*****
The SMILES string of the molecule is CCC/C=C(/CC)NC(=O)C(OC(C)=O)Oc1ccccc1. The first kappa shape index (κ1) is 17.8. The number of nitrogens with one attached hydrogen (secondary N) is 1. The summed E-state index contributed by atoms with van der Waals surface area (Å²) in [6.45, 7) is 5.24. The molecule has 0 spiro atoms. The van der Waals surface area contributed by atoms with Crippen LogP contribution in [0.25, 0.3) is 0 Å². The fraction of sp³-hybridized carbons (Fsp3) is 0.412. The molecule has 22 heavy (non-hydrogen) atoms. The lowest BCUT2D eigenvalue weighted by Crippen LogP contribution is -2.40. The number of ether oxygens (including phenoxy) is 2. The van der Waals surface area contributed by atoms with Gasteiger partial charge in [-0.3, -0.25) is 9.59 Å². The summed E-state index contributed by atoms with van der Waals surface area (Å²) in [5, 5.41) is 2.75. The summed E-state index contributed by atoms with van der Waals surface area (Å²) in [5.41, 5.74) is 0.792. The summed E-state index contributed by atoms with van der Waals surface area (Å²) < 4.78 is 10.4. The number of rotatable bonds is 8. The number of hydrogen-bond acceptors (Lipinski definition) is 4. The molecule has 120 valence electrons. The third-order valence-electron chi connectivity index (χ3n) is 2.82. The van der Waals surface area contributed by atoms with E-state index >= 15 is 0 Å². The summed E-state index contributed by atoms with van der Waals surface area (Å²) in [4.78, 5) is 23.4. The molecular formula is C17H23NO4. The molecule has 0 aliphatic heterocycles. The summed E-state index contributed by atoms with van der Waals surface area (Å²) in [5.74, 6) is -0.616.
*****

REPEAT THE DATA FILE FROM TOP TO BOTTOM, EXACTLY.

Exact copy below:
The SMILES string of the molecule is CCC/C=C(/CC)NC(=O)C(OC(C)=O)Oc1ccccc1. The first kappa shape index (κ1) is 17.8. The number of nitrogens with one attached hydrogen (secondary N) is 1. The summed E-state index contributed by atoms with van der Waals surface area (Å²) in [6.45, 7) is 5.24. The molecule has 0 spiro atoms. The van der Waals surface area contributed by atoms with Crippen LogP contribution in [0.25, 0.3) is 0 Å². The fraction of sp³-hybridized carbons (Fsp3) is 0.412. The molecule has 22 heavy (non-hydrogen) atoms. The lowest BCUT2D eigenvalue weighted by Crippen LogP contribution is -2.40. The number of ether oxygens (including phenoxy) is 2. The van der Waals surface area contributed by atoms with Gasteiger partial charge in [-0.3, -0.25) is 9.59 Å². The summed E-state index contributed by atoms with van der Waals surface area (Å²) in [5, 5.41) is 2.75. The summed E-state index contributed by atoms with van der Waals surface area (Å²) in [5.41, 5.74) is 0.792. The summed E-state index contributed by atoms with van der Waals surface area (Å²) < 4.78 is 10.4. The number of rotatable bonds is 8. The number of hydrogen-bond acceptors (Lipinski definition) is 4. The molecule has 120 valence electrons. The third-order valence-electron chi connectivity index (χ3n) is 2.82. The van der Waals surface area contributed by atoms with E-state index >= 15 is 0 Å². The summed E-state index contributed by atoms with van der Waals surface area (Å²) in [4.78, 5) is 23.4. The molecular formula is C17H23NO4. The molecule has 0 aliphatic heterocycles. The summed E-state index contributed by atoms with van der Waals surface area (Å²) in [5.74, 6) is -0.616.